More research is needed, but at the present time, most experts agree that it is probably safe and possibly beneficial to eat up to 3 servings of soy foods/day.

Tofu ½ cup
Soybeans (edamame) ½ cup
Miso 1 tbsp
Soymilk 1 cup
Soy yogurt 1 cup
Soy cheese 1 oz
Soy burger ¼ cup

BREAST CANCER AND EXERCISE

Regular exercise is an important part of being healthy. More and more research is showing that regular exercise can reduce the risk of developing breast cancer and breast cancer recurrence.

  • Studies have demonstrated that regular exercise may reduce the risk of breast cancer by as much as 30-50%.

  • The benefits of exercise are dose-dependent, meaning the more you exercise, the more your breast cancer risk may be reduced. 

  • Any exercise at a moderate level of activity (including brisk walking) counts.

  • Exercise is safe during and after all breast cancer treatments (as long as you take any necessary precautions and keep the intensity low) and improves physical functioning, quality of life, and cancer-related fatigue. There also is evidence that exercise can help breast cancer survivors live longer and lead a more active life.

WHY EXERCISE?

Exercise can lower your risk of breast cancer, as well as help you maintain a healthy weight and boost your energy. We’ve all heard it hundreds of times: exercise is good for us. Some of the added benefits of exercise include:
  • Lower risk of breast cancer development and breast cancer recurrence

  • Help maintain a healthy weight.
    Regular exercise can help you maintain a healthy weight by building muscle and burning fat. This higher risk is because fat cells make estrogen. Extra fat cells mean more estrogen in the body and estrogen can make hormone-receptor-positive breast cancers develop and grow.

  • Fewer and less severe side effects from treatment.
    Research suggests that exercise can:
    • ease nausea during chemotherapy
    • improve blood flow to the legs, reducing the risk of blood clots

    • ease constipation by stimulating digestion and elimination systems

    • improve your sex drive and enhance your arousal

    • ease fatigue caused by radiation and/or chemotherapy

  • Increased energy.
    Fatigue is a side effect that many women have before, during and after treatment for breast cancer. Regular exercise can boost your endurance and help your heart and lungs work more efficiently, both of which give you more energy for the work you do each day.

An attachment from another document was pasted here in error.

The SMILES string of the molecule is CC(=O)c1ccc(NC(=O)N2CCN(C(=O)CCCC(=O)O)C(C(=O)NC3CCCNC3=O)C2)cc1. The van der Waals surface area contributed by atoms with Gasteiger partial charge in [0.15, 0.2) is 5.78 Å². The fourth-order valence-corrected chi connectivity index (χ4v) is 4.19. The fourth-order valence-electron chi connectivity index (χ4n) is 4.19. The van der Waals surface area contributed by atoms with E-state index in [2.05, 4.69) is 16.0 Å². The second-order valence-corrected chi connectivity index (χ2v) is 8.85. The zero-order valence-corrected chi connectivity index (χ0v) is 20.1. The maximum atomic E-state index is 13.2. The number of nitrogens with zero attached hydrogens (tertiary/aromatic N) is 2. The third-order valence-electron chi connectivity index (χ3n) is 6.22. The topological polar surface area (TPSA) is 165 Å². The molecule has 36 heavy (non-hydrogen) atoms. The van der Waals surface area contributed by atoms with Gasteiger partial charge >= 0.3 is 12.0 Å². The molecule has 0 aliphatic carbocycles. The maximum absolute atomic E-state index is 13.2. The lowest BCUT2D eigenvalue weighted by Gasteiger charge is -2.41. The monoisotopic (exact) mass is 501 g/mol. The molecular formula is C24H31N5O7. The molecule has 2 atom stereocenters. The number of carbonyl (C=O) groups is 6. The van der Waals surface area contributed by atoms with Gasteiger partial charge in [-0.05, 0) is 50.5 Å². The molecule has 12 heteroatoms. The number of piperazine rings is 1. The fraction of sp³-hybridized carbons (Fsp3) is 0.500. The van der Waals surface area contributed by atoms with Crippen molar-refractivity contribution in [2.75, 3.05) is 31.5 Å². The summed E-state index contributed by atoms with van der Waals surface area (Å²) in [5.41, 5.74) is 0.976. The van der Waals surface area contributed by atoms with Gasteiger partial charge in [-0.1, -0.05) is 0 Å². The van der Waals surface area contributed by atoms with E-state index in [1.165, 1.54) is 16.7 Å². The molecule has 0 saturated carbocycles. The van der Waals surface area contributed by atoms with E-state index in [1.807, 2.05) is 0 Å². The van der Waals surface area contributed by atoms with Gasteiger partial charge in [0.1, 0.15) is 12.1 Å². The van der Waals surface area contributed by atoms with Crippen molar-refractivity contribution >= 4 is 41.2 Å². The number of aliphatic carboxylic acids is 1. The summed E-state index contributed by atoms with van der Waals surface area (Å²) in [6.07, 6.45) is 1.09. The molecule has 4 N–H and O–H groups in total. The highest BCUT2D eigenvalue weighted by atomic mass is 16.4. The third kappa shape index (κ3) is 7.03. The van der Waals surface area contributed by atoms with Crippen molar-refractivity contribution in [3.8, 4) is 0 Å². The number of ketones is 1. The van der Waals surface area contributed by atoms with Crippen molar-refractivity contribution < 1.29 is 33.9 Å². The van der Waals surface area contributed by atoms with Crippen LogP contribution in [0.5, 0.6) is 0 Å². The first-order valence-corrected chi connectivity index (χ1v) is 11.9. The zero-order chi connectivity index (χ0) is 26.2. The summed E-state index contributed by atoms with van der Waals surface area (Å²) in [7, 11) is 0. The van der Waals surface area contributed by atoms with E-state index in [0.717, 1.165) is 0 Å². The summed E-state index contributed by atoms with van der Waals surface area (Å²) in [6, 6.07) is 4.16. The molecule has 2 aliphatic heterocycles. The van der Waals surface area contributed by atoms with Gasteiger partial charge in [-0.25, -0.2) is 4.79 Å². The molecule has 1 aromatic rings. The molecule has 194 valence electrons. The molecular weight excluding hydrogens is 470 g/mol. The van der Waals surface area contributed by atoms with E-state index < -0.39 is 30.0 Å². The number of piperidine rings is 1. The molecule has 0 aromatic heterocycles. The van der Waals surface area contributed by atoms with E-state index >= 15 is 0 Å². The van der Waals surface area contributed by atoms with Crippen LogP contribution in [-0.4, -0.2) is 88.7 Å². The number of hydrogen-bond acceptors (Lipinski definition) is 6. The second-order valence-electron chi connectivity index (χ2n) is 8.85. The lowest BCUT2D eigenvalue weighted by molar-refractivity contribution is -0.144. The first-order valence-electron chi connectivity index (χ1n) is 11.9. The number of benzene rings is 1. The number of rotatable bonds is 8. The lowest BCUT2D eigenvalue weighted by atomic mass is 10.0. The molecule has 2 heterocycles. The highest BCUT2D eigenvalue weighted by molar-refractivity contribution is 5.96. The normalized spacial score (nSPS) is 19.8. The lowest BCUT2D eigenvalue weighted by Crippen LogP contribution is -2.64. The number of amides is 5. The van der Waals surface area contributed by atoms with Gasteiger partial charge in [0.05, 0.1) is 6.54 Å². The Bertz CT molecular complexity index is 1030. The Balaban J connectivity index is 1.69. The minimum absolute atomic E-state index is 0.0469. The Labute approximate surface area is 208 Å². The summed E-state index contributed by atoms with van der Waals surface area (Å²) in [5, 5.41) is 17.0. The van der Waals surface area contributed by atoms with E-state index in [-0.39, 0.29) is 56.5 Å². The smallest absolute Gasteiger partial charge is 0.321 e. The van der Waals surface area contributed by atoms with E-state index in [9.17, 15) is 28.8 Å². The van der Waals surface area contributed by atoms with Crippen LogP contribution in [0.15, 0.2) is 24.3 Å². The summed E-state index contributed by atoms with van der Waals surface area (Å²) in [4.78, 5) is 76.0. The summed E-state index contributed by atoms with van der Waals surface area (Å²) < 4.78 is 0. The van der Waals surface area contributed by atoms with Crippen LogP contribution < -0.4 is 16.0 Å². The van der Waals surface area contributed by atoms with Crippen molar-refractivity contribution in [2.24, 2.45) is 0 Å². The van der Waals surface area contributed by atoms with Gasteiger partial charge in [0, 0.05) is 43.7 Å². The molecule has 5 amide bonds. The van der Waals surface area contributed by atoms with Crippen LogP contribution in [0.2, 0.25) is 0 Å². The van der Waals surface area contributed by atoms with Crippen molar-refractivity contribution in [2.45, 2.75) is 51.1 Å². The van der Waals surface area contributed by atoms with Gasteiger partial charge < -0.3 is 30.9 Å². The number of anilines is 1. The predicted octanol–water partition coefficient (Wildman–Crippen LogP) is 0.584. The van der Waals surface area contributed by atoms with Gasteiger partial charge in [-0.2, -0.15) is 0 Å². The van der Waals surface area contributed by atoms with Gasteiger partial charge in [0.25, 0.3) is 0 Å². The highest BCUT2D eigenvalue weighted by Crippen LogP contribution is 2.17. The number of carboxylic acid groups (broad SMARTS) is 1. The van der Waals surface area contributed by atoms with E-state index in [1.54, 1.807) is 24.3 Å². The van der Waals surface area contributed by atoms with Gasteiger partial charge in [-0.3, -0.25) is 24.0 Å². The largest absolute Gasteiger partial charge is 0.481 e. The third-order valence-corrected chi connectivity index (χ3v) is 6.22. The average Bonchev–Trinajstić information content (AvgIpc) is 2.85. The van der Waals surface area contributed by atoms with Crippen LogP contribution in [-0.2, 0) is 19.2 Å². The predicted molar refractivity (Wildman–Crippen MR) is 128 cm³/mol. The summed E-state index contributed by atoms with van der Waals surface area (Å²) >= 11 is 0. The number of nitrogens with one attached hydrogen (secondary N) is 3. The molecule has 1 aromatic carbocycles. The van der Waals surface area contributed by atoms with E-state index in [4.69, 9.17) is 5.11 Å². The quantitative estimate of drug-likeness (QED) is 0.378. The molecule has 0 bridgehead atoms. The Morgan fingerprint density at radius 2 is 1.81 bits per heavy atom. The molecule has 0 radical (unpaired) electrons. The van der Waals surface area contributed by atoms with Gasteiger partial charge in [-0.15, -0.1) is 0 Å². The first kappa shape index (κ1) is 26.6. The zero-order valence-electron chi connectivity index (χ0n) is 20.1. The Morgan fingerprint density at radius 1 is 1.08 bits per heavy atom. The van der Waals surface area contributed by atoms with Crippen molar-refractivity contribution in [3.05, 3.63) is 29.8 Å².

• Improved mobility.
    Scar tissue that forms after breast cancer surgery, reconstruction, or radiation can lead to your arm and shoulder muscles feeling tight. Not using your arm and shoulder as much after treatment also can cause the muscles in those areas to lose flexibility. Over time, careful stretching exercises can improve any range of motion issues you may have in your arm and shoulder.

  • Improved strength.
    As most people age, they tend to lose muscle and gain fat. Chemotherapy and hormonal therapy medicines can throw you into sudden menopause, which also can cause muscle mass to decrease. Strength training exercises can help make sure you have more muscle than fat.

  • Improved bone health.
    As you age, you lose bone mass. If you’ve been diagnosed with breast cancer, maintaining healthy bones is especially important for you. Some breast cancer treatments (such as aromatase inhibitors) can lead to bone loss. Plus, women are about twice as likely as men to develop osteoporosis after age 50. Weight-bearing exercises, such as jogging or walking and strength training, can slow bone loss.

  • Improved sense of well-being.
    A breast cancer diagnosis can leave some women feeling scared, depressed, and anxious. Exercise can help lift your spirits, keep depression at bay, and boost your self-esteem. Physical activity triggers the release of brain chemicals such as endorphins that can make you feel happier and more relaxed. You also might feel better about yourself and your appearance if you exercise regularly and see a fit, strong, toned woman looking back at you in the mirror.

  • Improved sleep.
    If you struggle with insomnia or wake up a lot at night, regular exercise can help you fall asleep faster and sleep more deeply.

  • Less stress.
    Any type of exercise can help melt away stress. Besides pumping up endorphin production in the brain, exercise can be a type of meditation. By focusing on just one task – running or dancing or whatever you’re doing -- you may find that you forget the day’s annoyances and settle into a calm, clear state of mind.

Signs and Symptoms
Self Breast Examination
Reducing Your Risk
Breast Cancer Myths
Genetic Testing
Diet, Exercise and Breast Cancer
For Patients